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JAMA Psychiatry. 2014 Jun;71(6):647-56. doi: 10.1001/jamapsychiatry.2014.157.

Differential effects of common variants in SCN2A on general cognitive ability, brain physiology, and messenger RNA expression in schizophrenia cases and control individuals.

Author information

1
Clinical Brain Disorders Branch, Intramural Research Program, National Institute of Mental Health, National Institutes of Health, Bethesda, Maryland.
2
Lieber Institute for Brain Development, Johns Hopkins University Medical Campus, Baltimore, Maryland.
3
Lieber Institute for Brain Development, Johns Hopkins University Medical Campus, Baltimore, Maryland3Psychiatric Neuroscience Group, Department of Basic Medical Science, Neuroscience and Sense Organs, University of Bari Aldo Moro, Bari, Italy.
4
Molecular Research Center for Children's Mental Development, United Graduate School of Child Development, Osaka University, Osaka, Japan5Department of Psychiatry, Osaka University Graduate School of Medicine, Osaka, Japan.
5
Department of Psychiatry, Ludwig-Maximilians University, Munich, Germany7Department of Psychiatry, Martin Luther University Halle-Wittenberg, Halle, Germany.
6
Clinical Brain Disorders Branch, Intramural Research Program, National Institute of Mental Health, National Institutes of Health, Bethesda, Maryland2Lieber Institute for Brain Development, Johns Hopkins University Medical Campus, Baltimore, Maryland.
7
Clinical Brain Disorders Branch, Intramural Research Program, National Institute of Mental Health, National Institutes of Health, Bethesda, Maryland2Lieber Institute for Brain Development, Johns Hopkins University Medical Campus, Baltimore, Maryland8Depar.

Erratum in

  • JAMA Psychiatry. 2014 Jul;71(7):840.

Abstract

IMPORTANCE:

One approach to understanding the genetic complexity of schizophrenia is to study associated behavioral and biological phenotypes that may be more directly linked to genetic variation.

OBJECTIVE:

To identify single-nucleotide polymorphisms associated with general cognitive ability (g) in people with schizophrenia and control individuals.

DESIGN, SETTING, AND PARTICIPANTS:

Genomewide association study, followed by analyses in unaffected siblings and independent schizophrenia samples, functional magnetic resonance imaging studies of brain physiology in vivo, and RNA sequencing in postmortem brain samples. The discovery cohort and unaffected siblings were participants in the National Institute of Mental Health Clinical Brain Disorders Branch schizophrenia genetics studies. Additional schizophrenia cohorts were from psychiatric treatment settings in the United States, Japan, and Germany. The discovery cohort comprised 339 with schizophrenia and 363 community control participants. Follow-up analyses studied 147 unaffected siblings of the schizophrenia cases and independent schizophrenia samples including a total of an additional 668 participants. Imaging analyses included 87 schizophrenia cases and 397 control individuals. Brain tissue samples were available for 64 cases and 61 control individuals.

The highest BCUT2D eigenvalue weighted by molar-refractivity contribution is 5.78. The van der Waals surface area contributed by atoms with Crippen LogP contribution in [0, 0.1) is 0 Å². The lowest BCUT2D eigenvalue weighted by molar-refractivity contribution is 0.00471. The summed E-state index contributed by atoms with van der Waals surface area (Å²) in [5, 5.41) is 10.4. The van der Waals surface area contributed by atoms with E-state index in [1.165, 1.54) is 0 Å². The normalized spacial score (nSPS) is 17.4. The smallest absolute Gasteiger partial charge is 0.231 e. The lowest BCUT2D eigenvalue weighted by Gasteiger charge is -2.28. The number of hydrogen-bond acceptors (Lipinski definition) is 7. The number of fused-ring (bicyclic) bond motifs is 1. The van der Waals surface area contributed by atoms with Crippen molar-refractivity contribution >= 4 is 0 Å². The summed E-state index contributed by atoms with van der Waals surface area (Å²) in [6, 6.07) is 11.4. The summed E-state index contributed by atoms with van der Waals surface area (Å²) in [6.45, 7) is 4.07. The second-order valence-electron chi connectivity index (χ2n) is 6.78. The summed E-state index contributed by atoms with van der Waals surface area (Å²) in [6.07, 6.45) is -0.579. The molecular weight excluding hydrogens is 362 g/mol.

MAIN OUTCOMES AND MEASURES:

We studied genomewide association with g, by group, in the discovery cohort. We used selected genotypes to test specific associations in unaffected siblings and independent schizophrenia samples. Imaging analyses focused on activation in the prefrontal cortex during working memory. Brain tissue studies yielded messenger RNA expression levels for RefSeq transcripts.

RESULTS:

The schizophrenia discovery cohort showed genomewide-significant association of g with polymorphisms in sodium channel gene SCN2A, accounting for 10.4% of g variance (rs10174400, P = 9.27 × 10(-10)). Control individuals showed a trend for g/genotype association with reversed allelic directionality. The genotype-by-group interaction was also genomewide significant (P = 1.75 × 10(-9)). Siblings showed a genotype association with g parallel to the schizophrenia group and the same interaction pattern. Parallel, but weaker, associations with cognition were found in independent schizophrenia samples. Imaging analyses showed a similar pattern of genotype associations by group and genotype-by-group interaction. Sequencing of RNA in brain revealed reduced expression in 2 of 3 SCN2A alternative transcripts in the patient group, with genotype-by-group interaction, that again paralleled the cognition effects.

CONCLUSIONS AND RELEVANCE:

The findings implicate SCN2A and sodium channel biology in cognitive impairment in schizophrenia cases and unaffected relatives and may facilitate development of cognition-enhancing treatments.

PMID:
24718902
PMCID:
PMC4160812
DOI:
10.1001/jamapsychiatry.2014.157
[Indexed for MEDLINE]
Free PMC Article

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